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How to build an application on a Docker host

From building Docker images to executing Docker machines, there are plenty of opportunities as a result of building an application on top of a Docker host in vCloud Air.

As Docker continues to gain momentum in the data center, users are becoming more curious as to how they can utilize its technology. Cloud providers have been particularly interested, relying on Docker-based applications to create an infrastructure that supports containers.

In a recent article, I offered a step-by-step guide to creating a Docker host on vCloud. In the interest of continuing this Docker-centric education, we'll be taking a look at how to build a Docker application that is easy to create, manage and deploy and that sits on the Docker host. This application isn't meant to do much other than just display what is possible.

Each Docker file is a series of file systems stages glued together to provide a specific service or number of services. Docker files should be stateless -- they shouldn't contain any important data because Docker is designed to provide elastic services. This means all significant transactions need to be written on a properly configured, permanent database service or another appropriate persistent storage option. Nothing important should be written to a Docker instance, as it is only temporary. Docker machines are designed to scale up and down, depending on demand.

Creating a Docker instance

The first thing to do is open a Docker account that can be used to host your image files. Single user noncommercial accounts are free on the Docker Hub, though there are other options and providers available.

With that said, let's look at how to go about creating a trivial Docker instance. If you have any experience with Docker, you may be familiar with the whalesay application. Whalesay comes from a repository that belongs to Docker, so you can see the basic repository format. Repositories are, without a doubt, the most efficient way to manage Docker images.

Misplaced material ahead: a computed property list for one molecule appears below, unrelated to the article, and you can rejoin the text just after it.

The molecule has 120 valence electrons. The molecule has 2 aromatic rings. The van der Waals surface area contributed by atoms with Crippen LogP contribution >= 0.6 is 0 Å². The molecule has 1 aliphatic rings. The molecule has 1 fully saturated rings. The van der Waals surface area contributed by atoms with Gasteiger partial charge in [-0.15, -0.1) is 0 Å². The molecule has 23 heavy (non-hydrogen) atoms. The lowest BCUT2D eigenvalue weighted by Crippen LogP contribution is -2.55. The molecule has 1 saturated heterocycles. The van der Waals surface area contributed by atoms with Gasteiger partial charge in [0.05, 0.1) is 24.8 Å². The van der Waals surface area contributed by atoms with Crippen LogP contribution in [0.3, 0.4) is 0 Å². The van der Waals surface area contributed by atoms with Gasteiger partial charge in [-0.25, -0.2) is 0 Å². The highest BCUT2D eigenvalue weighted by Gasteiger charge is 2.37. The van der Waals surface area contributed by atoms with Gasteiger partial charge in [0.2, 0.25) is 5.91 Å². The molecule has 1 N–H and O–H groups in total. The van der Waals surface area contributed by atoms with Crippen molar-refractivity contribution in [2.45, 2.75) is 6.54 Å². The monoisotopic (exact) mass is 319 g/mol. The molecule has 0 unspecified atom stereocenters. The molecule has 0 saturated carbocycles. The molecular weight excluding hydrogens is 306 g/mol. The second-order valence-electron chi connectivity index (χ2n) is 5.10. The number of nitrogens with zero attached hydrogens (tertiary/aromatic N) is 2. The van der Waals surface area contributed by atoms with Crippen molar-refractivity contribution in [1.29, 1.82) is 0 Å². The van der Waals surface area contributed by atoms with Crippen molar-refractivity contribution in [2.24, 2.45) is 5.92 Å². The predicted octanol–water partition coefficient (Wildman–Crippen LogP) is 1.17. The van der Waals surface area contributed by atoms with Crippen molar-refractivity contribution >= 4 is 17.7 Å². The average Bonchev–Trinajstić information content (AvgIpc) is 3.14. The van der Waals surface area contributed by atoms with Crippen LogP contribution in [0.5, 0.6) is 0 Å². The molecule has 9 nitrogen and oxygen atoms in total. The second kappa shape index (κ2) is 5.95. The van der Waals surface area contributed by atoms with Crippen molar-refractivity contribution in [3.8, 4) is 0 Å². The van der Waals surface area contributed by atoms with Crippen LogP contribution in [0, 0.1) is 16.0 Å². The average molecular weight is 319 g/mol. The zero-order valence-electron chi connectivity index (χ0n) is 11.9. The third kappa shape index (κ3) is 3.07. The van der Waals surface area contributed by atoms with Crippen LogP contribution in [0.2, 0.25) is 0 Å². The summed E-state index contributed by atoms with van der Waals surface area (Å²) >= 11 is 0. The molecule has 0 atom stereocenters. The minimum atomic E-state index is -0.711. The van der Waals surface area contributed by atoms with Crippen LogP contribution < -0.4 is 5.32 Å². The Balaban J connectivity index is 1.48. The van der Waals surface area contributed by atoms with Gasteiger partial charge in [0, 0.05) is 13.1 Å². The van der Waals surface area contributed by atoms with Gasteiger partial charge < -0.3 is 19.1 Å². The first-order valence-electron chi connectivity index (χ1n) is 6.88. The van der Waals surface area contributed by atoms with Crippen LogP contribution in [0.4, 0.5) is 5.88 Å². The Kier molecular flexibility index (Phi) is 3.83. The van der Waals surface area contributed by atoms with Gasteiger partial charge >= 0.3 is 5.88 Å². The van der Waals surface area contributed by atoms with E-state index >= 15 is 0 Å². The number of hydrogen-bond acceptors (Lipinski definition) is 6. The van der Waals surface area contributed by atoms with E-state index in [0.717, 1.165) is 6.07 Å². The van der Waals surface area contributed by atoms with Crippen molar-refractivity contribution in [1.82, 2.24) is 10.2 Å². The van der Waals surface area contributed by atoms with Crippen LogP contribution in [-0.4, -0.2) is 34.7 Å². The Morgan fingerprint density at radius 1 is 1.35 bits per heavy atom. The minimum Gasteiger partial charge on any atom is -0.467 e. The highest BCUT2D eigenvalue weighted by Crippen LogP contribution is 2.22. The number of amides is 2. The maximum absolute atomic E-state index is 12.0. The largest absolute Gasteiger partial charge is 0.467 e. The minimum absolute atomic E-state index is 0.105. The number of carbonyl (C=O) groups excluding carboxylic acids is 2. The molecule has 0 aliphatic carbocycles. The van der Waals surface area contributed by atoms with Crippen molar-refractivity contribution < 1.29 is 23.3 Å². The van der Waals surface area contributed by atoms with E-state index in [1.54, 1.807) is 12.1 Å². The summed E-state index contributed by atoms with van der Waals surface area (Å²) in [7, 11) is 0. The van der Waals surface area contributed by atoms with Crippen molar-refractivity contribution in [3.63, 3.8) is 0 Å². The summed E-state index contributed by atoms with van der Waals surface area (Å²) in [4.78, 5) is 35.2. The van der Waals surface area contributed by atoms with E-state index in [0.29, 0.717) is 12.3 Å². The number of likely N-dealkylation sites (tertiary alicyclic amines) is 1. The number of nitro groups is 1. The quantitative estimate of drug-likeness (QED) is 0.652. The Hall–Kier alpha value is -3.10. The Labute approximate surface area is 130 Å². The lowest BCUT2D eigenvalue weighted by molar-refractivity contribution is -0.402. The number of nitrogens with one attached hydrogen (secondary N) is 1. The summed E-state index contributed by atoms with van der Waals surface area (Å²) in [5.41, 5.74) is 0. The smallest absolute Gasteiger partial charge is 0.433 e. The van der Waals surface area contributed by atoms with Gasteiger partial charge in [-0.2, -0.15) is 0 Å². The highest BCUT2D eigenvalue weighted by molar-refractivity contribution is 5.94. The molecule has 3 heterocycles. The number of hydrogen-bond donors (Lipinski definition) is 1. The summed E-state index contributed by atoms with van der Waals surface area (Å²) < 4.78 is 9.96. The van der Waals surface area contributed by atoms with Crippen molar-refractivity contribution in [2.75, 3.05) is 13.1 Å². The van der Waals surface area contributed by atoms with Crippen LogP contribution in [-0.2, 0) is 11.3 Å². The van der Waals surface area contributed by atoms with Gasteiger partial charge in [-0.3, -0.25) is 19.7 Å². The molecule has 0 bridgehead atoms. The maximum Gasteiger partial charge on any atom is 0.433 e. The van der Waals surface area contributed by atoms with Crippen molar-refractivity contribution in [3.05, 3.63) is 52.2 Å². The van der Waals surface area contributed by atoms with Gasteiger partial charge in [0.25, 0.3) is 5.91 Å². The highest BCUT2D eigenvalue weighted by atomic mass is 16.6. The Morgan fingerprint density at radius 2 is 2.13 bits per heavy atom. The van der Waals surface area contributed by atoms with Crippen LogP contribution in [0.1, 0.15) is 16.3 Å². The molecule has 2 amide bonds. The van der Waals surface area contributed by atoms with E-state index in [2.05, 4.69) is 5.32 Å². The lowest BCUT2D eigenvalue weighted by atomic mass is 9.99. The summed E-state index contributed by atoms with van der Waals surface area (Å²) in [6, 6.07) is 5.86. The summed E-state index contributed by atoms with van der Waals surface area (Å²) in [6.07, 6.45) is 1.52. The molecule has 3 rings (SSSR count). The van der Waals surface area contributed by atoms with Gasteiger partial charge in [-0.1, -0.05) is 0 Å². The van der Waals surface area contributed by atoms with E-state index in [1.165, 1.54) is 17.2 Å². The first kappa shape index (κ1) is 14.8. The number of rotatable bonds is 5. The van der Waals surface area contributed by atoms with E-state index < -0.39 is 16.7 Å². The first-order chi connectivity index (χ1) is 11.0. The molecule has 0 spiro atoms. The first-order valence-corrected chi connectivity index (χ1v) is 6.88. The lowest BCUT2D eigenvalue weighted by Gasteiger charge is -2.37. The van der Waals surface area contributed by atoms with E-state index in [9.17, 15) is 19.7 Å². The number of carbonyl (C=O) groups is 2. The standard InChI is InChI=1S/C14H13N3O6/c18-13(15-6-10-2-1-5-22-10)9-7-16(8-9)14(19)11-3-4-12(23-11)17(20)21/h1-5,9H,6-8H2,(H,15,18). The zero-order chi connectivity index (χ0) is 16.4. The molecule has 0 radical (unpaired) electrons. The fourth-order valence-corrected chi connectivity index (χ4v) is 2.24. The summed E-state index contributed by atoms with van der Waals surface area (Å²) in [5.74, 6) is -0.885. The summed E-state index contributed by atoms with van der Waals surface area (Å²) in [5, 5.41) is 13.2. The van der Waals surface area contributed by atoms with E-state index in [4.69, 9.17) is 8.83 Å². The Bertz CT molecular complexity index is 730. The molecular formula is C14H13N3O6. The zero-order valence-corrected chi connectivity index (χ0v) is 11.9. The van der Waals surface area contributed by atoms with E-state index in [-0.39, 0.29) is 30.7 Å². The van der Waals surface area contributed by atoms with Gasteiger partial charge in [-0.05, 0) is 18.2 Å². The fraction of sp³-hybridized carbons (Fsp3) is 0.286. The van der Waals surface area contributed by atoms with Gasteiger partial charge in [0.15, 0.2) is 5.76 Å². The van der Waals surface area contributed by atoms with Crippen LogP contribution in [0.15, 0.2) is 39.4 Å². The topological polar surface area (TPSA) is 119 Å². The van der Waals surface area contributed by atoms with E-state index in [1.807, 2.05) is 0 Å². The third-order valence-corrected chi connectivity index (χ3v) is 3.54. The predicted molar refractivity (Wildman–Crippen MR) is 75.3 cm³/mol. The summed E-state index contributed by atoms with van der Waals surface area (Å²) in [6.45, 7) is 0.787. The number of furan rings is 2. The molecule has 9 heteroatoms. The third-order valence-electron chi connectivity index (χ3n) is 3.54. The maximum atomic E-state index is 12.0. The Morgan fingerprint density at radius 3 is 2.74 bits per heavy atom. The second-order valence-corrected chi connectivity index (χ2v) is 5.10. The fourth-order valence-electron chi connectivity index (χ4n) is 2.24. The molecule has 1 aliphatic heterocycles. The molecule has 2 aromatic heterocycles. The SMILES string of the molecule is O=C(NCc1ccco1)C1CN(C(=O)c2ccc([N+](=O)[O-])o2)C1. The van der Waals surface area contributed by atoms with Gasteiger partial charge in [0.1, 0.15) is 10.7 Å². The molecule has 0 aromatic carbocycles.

Docker repositories hold Docker images as binary images; this means users can pull as many instances as they wish onto various Dockerized hosts. Thanks to Docker repositories, it's also possible to have multiple versions of the images available so you can have a quality assurance release as well as a production release that can be pulled down and run quickly and easily. Even those Docker hosts not on vCloud can pull down the images you create and run them in an identical way.

The first thing to do is open a Docker account that can be used to host your image files. Single user noncommercial accounts are free on the Docker Hub, though there are other options and providers available. For the purpose of this article, I created an example account on the Docker Hub. Set your account to private while you experiment with the software.

Docker image repository.
Figure A. Creating a Docker image repository.

To enable Docker repository uploads and downloads, you must first enable the Docker host to securely interact with the Docker repository. A standard Docker installation has a built-in mechanism to do this -- the "docker login" command. Running the command is quite straightforward, and it asks you for your name, repository and password. These credentials are then cached to save you from having to log in every time. If you want to stop the caching, use the command "docker logout."

Figure B. Running the

Creating a Dockerfile

Once that's taken care of, you can create a basic Dockerfile that contains all the build instructions for constructing your software images. Note that your Dockerfile must be named Dockerfile and is case sensitive.